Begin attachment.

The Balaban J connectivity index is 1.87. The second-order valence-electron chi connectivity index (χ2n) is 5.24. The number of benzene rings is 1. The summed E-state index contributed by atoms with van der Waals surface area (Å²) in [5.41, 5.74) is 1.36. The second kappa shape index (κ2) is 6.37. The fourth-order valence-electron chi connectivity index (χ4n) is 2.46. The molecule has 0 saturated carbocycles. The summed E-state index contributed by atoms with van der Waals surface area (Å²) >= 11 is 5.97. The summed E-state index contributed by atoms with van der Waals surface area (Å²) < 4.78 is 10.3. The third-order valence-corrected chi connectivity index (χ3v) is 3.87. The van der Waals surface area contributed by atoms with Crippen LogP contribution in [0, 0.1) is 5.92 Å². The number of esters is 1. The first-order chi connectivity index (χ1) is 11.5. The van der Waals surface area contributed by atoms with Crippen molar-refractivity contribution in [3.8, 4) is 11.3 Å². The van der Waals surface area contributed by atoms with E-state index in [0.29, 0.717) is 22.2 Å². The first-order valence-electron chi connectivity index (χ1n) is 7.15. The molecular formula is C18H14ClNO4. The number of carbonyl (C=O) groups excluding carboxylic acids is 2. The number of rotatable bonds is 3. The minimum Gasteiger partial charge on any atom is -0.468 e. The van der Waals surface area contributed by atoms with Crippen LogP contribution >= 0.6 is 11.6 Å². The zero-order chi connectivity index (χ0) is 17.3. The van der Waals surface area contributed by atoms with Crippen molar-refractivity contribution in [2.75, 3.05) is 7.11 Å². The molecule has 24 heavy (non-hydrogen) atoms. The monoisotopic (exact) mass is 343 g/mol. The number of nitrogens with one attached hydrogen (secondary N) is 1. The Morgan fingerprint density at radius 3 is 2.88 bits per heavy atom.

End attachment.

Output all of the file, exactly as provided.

The Balaban J connectivity index is 1.87. The second-order valence-electron chi connectivity index (χ2n) is 5.24. The number of benzene rings is 1. The summed E-state index contributed by atoms with van der Waals surface area (Å²) in [5.41, 5.74) is 1.36. The second kappa shape index (κ2) is 6.37. The fourth-order valence-electron chi connectivity index (χ4n) is 2.46. The molecule has 0 saturated carbocycles. The summed E-state index contributed by atoms with van der Waals surface area (Å²) >= 11 is 5.97. The summed E-state index contributed by atoms with van der Waals surface area (Å²) < 4.78 is 10.3. The third-order valence-corrected chi connectivity index (χ3v) is 3.87. The van der Waals surface area contributed by atoms with Crippen LogP contribution in [0, 0.1) is 5.92 Å². The number of esters is 1. The first-order chi connectivity index (χ1) is 11.5. The van der Waals surface area contributed by atoms with Crippen molar-refractivity contribution in [3.8, 4) is 11.3 Å². The van der Waals surface area contributed by atoms with E-state index in [0.29, 0.717) is 22.2 Å². The first-order valence-electron chi connectivity index (χ1n) is 7.15. The molecular formula is C18H14ClNO4. The number of carbonyl (C=O) groups excluding carboxylic acids is 2. The number of rotatable bonds is 3. The minimum Gasteiger partial charge on any atom is -0.468 e. The van der Waals surface area contributed by atoms with Crippen LogP contribution >= 0.6 is 11.6 Å². The zero-order chi connectivity index (χ0) is 17.3. The van der Waals surface area contributed by atoms with Crippen molar-refractivity contribution in [2.75, 3.05) is 7.11 Å². The molecule has 24 heavy (non-hydrogen) atoms. The monoisotopic (exact) mass is 343 g/mol. The number of nitrogens with one attached hydrogen (secondary N) is 1. The Morgan fingerprint density at radius 3 is 2.88 bits per heavy atom.